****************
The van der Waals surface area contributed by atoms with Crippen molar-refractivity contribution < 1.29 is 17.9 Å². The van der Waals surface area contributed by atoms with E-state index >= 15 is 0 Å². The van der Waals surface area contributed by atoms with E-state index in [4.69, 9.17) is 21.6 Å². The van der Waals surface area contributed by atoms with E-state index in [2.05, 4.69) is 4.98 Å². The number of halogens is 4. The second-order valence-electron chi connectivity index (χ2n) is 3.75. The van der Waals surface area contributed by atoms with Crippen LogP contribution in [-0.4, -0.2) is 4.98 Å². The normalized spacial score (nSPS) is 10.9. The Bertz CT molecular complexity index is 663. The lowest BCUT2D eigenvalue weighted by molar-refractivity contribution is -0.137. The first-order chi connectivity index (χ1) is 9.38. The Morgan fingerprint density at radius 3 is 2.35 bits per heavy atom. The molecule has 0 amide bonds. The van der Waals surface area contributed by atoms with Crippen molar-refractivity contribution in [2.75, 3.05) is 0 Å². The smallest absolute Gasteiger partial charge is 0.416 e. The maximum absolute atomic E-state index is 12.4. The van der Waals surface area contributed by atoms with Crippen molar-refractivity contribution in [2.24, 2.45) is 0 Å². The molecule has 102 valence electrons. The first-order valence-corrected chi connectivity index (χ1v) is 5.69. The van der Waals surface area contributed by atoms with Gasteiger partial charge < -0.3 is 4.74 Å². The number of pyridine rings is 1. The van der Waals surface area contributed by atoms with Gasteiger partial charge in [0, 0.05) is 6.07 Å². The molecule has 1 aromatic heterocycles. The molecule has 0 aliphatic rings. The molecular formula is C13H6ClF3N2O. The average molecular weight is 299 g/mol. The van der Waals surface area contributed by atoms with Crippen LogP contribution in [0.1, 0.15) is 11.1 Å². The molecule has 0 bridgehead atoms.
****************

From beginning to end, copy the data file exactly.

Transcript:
The van der Waals surface area contributed by atoms with Crippen molar-refractivity contribution < 1.29 is 17.9 Å². The van der Waals surface area contributed by atoms with E-state index >= 15 is 0 Å². The van der Waals surface area contributed by atoms with E-state index in [4.69, 9.17) is 21.6 Å². The van der Waals surface area contributed by atoms with E-state index in [2.05, 4.69) is 4.98 Å². The number of halogens is 4. The second-order valence-electron chi connectivity index (χ2n) is 3.75. The van der Waals surface area contributed by atoms with Crippen LogP contribution in [-0.4, -0.2) is 4.98 Å². The normalized spacial score (nSPS) is 10.9. The Bertz CT molecular complexity index is 663. The lowest BCUT2D eigenvalue weighted by molar-refractivity contribution is -0.137. The first-order chi connectivity index (χ1) is 9.38. The Morgan fingerprint density at radius 3 is 2.35 bits per heavy atom. The molecule has 0 amide bonds. The van der Waals surface area contributed by atoms with Crippen molar-refractivity contribution in [2.75, 3.05) is 0 Å². The smallest absolute Gasteiger partial charge is 0.416 e. The maximum absolute atomic E-state index is 12.4. The van der Waals surface area contributed by atoms with Crippen molar-refractivity contribution in [2.24, 2.45) is 0 Å². The molecule has 102 valence electrons. The first-order valence-corrected chi connectivity index (χ1v) is 5.69. The van der Waals surface area contributed by atoms with Gasteiger partial charge < -0.3 is 4.74 Å². The number of pyridine rings is 1. The van der Waals surface area contributed by atoms with Gasteiger partial charge in [0, 0.05) is 6.07 Å². The molecule has 1 aromatic heterocycles. The molecule has 0 aliphatic rings. The molecular formula is C13H6ClF3N2O. The average molecular weight is 299 g/mol. The van der Waals surface area contributed by atoms with Crippen LogP contribution in [0.1, 0.15) is 11.1 Å². The molecule has 0 bridgehead atoms.